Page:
Tuesday, August 11, 2009

Review of Stranger Than Fiction Doc Festival


Stranger Than Fiction had a ‘Best Of Fest’ feel to it this year with all of the international films having previously screened at major festivals and most of them having shown at probably the world’s top doc festival, Hot Docs in Toronto.

The outstanding programme opened with The Yes Men Fix The World, a doc following the stunts of the Yes Men, two giddy political activists who pose as corporate spokesmen to create bizarre situations that make us question the ethics of the corporate world. It’s fun stuff, with an edge, and does exactly what many modern documentaries seek to do: please the crowd while making them think.

The international programme proved diverse and fascinating, both in subject material and tone. There were films about a heavy-drinking 53-year-old's attempt to swim the Amazon, the oldest newspaper columnist in the world, the export of Indian Hair, Pop Idol Afghani style and the story of the worst film ever made. And much much more.

But the stand-out film for me, and the one I’m still thinking about many weeks later, was Dear Zachary: A letter To A Son About His Father. In many ways I don’t want to say a thing about it other than, ‘find a way of seeing this amazing film.’ There are so many twists and turns in this enthralling plot that it is hard to say much without giving the game away. Essentially, it’s a filmmaker making a film about his murdered best friend to give to his unborn son when he arrives to tell him what a great guy his dad was. But it’s much more than that. The audience were gobsmacked. Buy the DVD.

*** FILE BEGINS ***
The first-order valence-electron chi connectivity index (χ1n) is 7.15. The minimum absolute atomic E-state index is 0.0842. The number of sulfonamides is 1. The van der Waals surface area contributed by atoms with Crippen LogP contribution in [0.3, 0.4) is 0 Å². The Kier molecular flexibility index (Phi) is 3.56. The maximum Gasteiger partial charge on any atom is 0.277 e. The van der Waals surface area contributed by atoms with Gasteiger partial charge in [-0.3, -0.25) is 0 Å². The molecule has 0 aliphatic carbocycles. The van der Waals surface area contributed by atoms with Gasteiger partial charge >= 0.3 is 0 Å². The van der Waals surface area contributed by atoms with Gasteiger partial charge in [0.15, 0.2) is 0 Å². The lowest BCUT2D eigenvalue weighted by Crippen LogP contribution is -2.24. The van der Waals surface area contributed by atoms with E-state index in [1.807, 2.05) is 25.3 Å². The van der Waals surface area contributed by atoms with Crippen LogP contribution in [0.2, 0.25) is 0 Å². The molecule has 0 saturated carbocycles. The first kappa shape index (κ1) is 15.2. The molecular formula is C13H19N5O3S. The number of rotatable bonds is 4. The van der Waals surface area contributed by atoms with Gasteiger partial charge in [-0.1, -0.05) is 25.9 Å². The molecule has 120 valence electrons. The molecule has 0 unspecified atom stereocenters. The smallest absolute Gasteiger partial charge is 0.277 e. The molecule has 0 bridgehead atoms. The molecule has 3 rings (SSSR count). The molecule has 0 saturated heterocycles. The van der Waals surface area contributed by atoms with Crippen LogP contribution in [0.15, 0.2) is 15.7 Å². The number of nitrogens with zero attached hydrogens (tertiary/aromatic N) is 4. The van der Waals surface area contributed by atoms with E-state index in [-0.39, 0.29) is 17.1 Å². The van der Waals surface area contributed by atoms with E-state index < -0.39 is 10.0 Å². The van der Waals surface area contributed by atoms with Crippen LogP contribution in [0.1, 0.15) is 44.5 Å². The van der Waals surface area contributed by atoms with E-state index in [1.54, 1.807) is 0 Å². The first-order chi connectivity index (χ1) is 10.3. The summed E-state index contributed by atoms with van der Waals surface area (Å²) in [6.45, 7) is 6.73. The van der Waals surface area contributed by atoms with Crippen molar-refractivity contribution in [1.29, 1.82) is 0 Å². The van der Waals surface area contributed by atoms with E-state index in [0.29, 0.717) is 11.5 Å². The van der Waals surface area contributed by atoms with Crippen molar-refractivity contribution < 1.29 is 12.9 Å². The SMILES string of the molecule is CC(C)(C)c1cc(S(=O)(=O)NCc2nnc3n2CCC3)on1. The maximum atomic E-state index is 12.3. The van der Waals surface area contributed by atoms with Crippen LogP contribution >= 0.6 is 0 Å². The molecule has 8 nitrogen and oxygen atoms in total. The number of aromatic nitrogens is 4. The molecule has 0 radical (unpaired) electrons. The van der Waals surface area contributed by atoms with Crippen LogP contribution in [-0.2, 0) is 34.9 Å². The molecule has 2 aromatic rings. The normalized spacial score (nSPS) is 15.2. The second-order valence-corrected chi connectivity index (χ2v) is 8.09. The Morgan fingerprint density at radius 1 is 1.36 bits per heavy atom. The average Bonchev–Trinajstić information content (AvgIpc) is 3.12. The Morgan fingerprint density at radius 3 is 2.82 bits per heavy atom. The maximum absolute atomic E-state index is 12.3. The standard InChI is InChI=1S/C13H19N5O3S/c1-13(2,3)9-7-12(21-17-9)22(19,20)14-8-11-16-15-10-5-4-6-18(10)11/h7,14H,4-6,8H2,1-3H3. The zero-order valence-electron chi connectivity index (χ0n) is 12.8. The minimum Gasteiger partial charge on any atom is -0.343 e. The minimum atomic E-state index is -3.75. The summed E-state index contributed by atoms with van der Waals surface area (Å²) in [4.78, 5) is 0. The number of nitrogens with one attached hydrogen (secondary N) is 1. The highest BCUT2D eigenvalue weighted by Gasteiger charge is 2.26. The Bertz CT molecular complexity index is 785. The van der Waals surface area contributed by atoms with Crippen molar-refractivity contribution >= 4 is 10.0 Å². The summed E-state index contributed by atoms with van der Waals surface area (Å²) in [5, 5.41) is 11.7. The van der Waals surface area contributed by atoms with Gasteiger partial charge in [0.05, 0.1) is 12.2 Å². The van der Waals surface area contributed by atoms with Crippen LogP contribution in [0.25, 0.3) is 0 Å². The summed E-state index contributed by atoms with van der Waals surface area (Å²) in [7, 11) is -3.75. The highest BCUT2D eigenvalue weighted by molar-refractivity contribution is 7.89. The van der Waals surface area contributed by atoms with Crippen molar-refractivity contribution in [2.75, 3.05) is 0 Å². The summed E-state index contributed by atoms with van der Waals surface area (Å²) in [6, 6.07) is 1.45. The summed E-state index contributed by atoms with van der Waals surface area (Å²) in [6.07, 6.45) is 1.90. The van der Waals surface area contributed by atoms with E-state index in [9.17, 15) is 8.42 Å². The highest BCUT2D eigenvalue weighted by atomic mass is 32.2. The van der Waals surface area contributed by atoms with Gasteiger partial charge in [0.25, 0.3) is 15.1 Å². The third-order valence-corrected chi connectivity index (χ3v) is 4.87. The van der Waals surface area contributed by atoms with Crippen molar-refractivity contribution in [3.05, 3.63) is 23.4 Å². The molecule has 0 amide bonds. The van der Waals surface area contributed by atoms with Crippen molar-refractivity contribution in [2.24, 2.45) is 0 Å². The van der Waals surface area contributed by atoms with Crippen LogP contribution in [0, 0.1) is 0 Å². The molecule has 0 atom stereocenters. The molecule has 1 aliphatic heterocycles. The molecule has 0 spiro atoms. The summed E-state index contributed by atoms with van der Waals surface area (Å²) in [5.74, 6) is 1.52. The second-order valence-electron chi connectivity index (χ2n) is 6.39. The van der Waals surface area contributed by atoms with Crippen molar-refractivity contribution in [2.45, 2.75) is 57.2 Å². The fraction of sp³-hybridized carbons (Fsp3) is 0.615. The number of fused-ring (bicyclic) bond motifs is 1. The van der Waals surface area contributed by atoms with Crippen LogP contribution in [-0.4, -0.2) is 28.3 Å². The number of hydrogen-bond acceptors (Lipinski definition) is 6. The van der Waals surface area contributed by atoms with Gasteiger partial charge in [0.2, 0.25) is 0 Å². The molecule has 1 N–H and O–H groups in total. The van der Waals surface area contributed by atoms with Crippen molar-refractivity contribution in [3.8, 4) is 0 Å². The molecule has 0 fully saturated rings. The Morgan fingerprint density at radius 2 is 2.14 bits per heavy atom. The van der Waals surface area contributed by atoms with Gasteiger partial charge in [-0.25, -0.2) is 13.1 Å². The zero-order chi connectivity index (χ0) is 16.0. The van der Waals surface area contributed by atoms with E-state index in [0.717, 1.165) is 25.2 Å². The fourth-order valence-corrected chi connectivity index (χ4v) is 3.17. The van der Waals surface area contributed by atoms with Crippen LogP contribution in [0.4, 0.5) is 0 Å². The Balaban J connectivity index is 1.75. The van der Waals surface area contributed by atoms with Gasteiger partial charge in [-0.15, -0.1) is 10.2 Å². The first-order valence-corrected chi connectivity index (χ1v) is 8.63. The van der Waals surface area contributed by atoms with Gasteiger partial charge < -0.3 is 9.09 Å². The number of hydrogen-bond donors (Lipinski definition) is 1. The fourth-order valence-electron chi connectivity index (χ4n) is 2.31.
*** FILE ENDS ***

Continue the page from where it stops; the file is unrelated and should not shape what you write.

While there were no Irish feature-length documentaries in the festival this year, there were a number of shorts. The Liberties – a programme of 14 shorts about the Liberties area of Dublin – sold out twice, proving there’s a definite hunger for Irish content among the festival-going crowd and it was certainly popular with the audience (for podcast with directors, see Film Ireland website). The festival also showed three short documentaries from the past about Irish communities abroad

In the shorts programme, the highly entertaining and perfectly judged Forty Foot proved you don’t need a giant budget to make a beautiful and engaging film and it was the favourite with both the audience and the judges.

Overall, a festival with many great stories told in a variety of ways and all very enjoyable.

1 comment:

  1. I'm looking forward to seeing the liberties documentary tomorrow.